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Wynn steps down from RNC after sexual misconduct report

Steve Wynn has resigned from his position as finance chairman for the Republican National Committee amid controversy over sexual misconduct allegations.

RNC Chairwoman Ronna McDaniel said she accepted Wynn’s departure on Saturday.

“Today I accepted Steve Wynn’s resignation as Republican National Committee Finance Chair,” she said in a statement.

Wynn is facing allegations of sexual misconduct following a story in The Wall Street Journal that published on Friday. He denies the allegations, calling them “preposterous.” Politico was first to report Wynn plans to step down on Saturday.

In a statement announcing his resignation, Wynn called the controversy a “distraction.”

“Effective today I am resigning as Finance Chairman of the RNC,” Wynn said in the statement Saturday. “The unbelievable success we have achieved must continue. The work we are doing to make America a better place is too important to be impaired by this distraction. I thank the President for the opportunity to serve and wish him continued success.”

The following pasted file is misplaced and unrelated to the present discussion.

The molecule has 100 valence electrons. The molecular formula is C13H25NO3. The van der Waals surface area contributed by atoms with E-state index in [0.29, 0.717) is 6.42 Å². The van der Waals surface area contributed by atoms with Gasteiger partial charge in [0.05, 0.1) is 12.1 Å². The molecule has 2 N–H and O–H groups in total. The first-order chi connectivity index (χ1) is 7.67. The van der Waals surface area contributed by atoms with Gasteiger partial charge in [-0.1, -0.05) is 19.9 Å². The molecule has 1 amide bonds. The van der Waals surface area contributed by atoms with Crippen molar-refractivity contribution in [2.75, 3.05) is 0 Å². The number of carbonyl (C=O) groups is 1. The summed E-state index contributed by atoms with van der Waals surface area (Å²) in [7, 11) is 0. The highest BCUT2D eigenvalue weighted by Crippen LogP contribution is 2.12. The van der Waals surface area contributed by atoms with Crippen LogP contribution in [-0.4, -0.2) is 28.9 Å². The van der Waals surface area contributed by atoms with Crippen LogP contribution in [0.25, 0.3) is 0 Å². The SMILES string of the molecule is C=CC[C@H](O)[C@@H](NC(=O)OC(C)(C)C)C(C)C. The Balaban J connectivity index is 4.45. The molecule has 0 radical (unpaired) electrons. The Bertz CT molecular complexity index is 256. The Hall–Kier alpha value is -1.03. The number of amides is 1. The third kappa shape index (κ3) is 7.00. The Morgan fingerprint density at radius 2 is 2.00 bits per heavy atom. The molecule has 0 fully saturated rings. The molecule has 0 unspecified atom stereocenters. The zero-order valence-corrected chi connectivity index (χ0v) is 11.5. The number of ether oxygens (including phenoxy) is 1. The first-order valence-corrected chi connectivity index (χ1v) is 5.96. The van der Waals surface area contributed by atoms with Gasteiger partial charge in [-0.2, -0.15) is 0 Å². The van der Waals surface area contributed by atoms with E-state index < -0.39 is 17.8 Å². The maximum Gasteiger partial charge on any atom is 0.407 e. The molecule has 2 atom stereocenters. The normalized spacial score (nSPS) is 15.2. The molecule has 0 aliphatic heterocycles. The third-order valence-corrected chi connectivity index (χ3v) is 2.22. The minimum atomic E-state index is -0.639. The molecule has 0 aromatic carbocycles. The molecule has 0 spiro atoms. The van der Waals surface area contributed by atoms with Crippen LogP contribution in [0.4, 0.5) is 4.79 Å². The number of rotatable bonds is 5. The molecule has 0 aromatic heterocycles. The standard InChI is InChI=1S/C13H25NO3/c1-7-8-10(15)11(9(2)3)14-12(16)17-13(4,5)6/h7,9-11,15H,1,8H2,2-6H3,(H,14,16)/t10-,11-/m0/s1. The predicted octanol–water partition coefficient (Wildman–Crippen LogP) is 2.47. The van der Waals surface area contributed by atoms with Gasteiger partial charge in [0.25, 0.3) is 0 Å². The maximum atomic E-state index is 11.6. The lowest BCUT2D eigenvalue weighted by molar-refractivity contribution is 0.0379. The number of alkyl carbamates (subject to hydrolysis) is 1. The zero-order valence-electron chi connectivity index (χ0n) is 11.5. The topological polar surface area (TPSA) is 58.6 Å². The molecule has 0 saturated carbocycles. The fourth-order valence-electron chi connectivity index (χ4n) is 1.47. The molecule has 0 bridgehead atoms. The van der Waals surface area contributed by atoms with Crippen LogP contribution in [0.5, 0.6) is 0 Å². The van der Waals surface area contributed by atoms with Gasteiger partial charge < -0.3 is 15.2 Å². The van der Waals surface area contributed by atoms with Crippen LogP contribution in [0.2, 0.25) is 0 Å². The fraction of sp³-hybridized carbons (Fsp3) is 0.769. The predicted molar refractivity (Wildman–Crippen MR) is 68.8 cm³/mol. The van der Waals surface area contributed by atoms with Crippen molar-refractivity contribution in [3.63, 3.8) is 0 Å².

RNC committee members were told about his resignation Saturday, and a White House official said President Donald Trump was apprised of Wynn’s decision to resign.

The President hand-picked Wynn for the position, a sign of their rivalry-turned-friendship, but he supported Wynn’s decision to step down, the official said, in hopes of minimizing any political damage.

How we got here

The heat was turned up on Republicans to return donations from the Las Vegas mogul, as the nation continues to face a reckoning over sexual harassment and the RNC backed controversial Alabama Senate candidate Roy Moore in the state’s special election.

However, Wynn has denied any wrongdoing.

“The idea that I ever assaulted any woman is preposterous,” he said in a statement that the company previously sent to CNN. “We find ourselves in a world where people can make allegations, regardless of the truth, and a person is left with the choice of weathering insulting publicity or engaging in multi-year lawsuits. It is deplorable for anyone to find themselves in this situation.”

Just this election cycle, Wynn has given $100,000 to the National Republican Senatorial Committee. He has also contributed thousands of dollars to the campaigns of Sen. Dean Heller of Nevada, retiring Sen. Jeff Flake of Arizona (who was running for re-election at the time of Wynn’s donations), and special election victors Reps. Greg Gianforte of Montana and Karen Handel of Georgia.

Wynn spoke just last week at Mar-a-Lago at a Republican fundraiser, where he noted that he was personally tapped by Trump to serve as the finance chair.